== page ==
Changes in Cash Receipts

When a zapper is first used, or a skimming operation is commenced, there will be a decrease in cash receipts reported by the restaurant.  This may provide evidence that a tax fraud has taken place and prompt the auditor to examine the books and records more closely.

That said, not all sudden decreases in cash receipts are fraudulent.  A significant change in the restaurant operation may be completely legitimate and reasonable, depending on the circumstances.  At the end of a patio season, cash sales may drop off considerably as fewer customers pay with cash in an indoor dining room.  Similarly, if business at a bar drops off relative to its dining room volume, there will likely be a significant drop in cash receipts.

Paper Guest Checks

Most guests are provided with guest checks during their visit, regardless as to whether they pay by credit card or by cash.  When a customer takes the paper guest check, it is an external piece of evidence of the transactions incurred at the restaurant.  If a tax auditor were to obtain copies of cash-paid guest checks for a restaurant or bar (perhaps during another audit), these could be used to match up with guest checks reported by the restaurant during a future audit.

If the auditor is unable to exactly match the paper receipt with an identical guest check in the restaurant’s POS system on that date, this will be strong evidence indicating the use of a zapper.  In fact, this is exactly how a Revenu Quebec auditor stumbled upon a major tax evasion case involving the use of zappers.  The auditor visited a restaurant that had been selected for an audit and paid for the meal with cash.  During the audit, it was determined that the original guest check had been altered, by removing an item (the original food modifier was not zapped).  Note that the guest check number must be identical too.  Note also, it only takes one discrepancy to provide strong proof.

Original POS Reports

Every day a restaurant operates, a variety of POS reports may be generated.  As a minimum, each server will have a shift report showing the start and end times, total sales, by category, taxes collected, receipts by type, and balance owing to (from) the house.  In most cases, this is a printed report provided to the manager or owner for review.  Often the server retains a copy to keep track of tips owed.  In order to keep track of the server’s performance and to help identify theft, these reports must include all sales.  That is, they are pre-zapped reports.

The manager or owner also prints a day end report showing the aggregate totals for all servers for the day.  Other reports may include taxes collected, sales by item, inventory usage, etc…  Some reports may be provided to the chef for ordering purposes or inventory management, others may be provided to the manager.  Again, all of these reports are pre-zapped summaries of transactions during the day.  Effectively, all of these reports are a hardcopy “snapshot” of the POS transactions actually processed by the restaurant.  Even though they may be subsequently changed by a zapper, they are a permanent record that may be made available to an auditor.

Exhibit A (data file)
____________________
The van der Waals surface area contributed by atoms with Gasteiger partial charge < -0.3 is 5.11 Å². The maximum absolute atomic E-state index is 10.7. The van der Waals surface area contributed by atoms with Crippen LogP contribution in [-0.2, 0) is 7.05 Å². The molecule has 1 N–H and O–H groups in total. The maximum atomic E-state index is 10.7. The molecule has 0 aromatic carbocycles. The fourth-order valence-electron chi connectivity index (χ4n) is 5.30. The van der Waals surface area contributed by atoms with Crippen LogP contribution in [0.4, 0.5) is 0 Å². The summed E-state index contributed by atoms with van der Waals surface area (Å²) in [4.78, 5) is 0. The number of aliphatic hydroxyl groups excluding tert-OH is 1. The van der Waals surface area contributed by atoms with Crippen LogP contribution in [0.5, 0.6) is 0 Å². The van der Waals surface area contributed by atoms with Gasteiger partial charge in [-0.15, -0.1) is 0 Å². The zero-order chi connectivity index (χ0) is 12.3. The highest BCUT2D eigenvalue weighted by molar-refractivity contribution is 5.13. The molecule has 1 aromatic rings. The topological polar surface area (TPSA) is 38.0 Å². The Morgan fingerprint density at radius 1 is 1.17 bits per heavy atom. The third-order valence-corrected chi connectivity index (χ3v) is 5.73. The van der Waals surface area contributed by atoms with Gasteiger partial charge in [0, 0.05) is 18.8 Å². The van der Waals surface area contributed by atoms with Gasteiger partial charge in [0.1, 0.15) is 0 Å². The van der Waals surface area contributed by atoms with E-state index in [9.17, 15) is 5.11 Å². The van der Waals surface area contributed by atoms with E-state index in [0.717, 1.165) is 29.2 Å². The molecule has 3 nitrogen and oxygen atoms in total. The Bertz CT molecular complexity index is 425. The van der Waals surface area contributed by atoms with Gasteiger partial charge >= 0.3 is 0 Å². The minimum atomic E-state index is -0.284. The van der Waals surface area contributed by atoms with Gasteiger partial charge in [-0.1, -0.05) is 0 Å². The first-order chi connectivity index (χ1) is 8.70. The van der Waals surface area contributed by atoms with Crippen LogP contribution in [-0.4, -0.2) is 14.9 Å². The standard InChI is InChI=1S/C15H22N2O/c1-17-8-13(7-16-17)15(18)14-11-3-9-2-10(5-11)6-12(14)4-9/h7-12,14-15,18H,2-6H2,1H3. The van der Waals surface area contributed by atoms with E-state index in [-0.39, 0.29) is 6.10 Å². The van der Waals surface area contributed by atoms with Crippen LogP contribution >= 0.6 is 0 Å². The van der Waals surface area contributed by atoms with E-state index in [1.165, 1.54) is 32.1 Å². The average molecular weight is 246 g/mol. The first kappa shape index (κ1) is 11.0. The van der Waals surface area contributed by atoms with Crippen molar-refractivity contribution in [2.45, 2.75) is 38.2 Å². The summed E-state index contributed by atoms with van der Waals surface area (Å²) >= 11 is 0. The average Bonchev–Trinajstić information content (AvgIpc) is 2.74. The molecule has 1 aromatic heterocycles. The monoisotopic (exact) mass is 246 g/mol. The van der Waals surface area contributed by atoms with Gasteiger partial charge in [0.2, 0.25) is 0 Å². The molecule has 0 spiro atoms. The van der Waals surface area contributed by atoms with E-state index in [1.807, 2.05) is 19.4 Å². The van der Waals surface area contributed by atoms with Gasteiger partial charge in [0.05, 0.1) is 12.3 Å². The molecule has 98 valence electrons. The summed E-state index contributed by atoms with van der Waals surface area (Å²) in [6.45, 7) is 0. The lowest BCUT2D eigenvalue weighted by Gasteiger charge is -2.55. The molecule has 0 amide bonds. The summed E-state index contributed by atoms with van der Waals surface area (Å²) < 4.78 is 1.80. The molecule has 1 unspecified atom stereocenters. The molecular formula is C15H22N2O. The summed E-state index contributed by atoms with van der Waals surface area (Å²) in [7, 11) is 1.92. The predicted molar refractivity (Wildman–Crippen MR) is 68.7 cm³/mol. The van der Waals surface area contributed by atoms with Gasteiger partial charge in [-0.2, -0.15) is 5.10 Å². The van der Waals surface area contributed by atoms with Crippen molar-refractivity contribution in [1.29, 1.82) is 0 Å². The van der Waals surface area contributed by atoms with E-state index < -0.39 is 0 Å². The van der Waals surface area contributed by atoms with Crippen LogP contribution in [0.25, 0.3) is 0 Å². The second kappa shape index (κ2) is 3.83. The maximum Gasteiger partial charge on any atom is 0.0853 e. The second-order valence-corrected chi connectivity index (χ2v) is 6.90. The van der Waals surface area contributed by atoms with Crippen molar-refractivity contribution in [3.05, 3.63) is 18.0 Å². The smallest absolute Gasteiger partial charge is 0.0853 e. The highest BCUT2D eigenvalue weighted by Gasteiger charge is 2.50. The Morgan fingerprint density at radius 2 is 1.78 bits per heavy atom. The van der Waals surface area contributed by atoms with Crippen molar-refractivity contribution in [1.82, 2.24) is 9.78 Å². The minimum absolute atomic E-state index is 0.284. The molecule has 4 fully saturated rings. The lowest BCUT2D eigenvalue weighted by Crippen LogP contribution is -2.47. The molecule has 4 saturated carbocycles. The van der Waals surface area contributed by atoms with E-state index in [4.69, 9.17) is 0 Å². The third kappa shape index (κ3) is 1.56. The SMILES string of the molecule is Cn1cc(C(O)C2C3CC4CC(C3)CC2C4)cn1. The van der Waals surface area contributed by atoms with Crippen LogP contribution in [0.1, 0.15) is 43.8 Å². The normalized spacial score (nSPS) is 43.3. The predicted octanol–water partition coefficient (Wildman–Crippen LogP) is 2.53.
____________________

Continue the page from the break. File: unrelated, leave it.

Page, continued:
Unless all of these reports are destroyed after a zapping operation, there will be a paper copy available to indicate the use of a zapper in the operation.  All that is required is a simple comparison of the original report with the current, zapped report.

All it takes is one disgruntled employee who suspects the use of a zapper (or other means of skimming) to provide original POS reports to a tax authority.

Quebec Approach

Quebec has decided to take a different approach to combatting the use of zappers and other forms of technologically-assisted tax evasion.  They have started a pilot project involving the use of a Sales Registration Module (SRM), which will create a permanent record of each establishment’s transactions and guest checks.  The SRM will produce reports for preparing QST returns.  It will allow tax auditors to easily determine whether a specific guest check has been recorded or whether it has been tampered with by any means.  Every patron must be presented with a guest check, or the establishment will face substantial fines.

The full rollout of the SRM system is expected in 2011.  All but very small restaurants are expected to use the new SRM, which will be provide free of charge by Revenu Quebec.

Conclusion

While you may get away with the use of a zapper for a while, there are too many ways you could be tripped up.  When it does happen, the penalties will be severe.  It is not worth taking the risk.

7 Replies to “How to Get Caught Using Zappers”

  1. Hi Ralph…

    You can read all about zappers on this blog – click on the zapper tag. Also, google Richard Ainsworth, who has written the most on this topic.

    Zappers are in use in Europe, but they’re a bit more prevalent in Canada (mostly Quebec).

    Paul

  2. I guess using POS it bigger headache then it’s worth. Just go with old fashion paper and pen. At the least u can burn it.

  3. Sammy, maybe you should read the other blog entries about how the CRA and provincial tax authorities can assess you for “unreported sales”. It’s not all about zappers. In fact, the use of zappers is a relatively small risk for the tax authorities.

    The use of a paper-based system would be a huge “red flag” to a tax auditor (even the most naive one).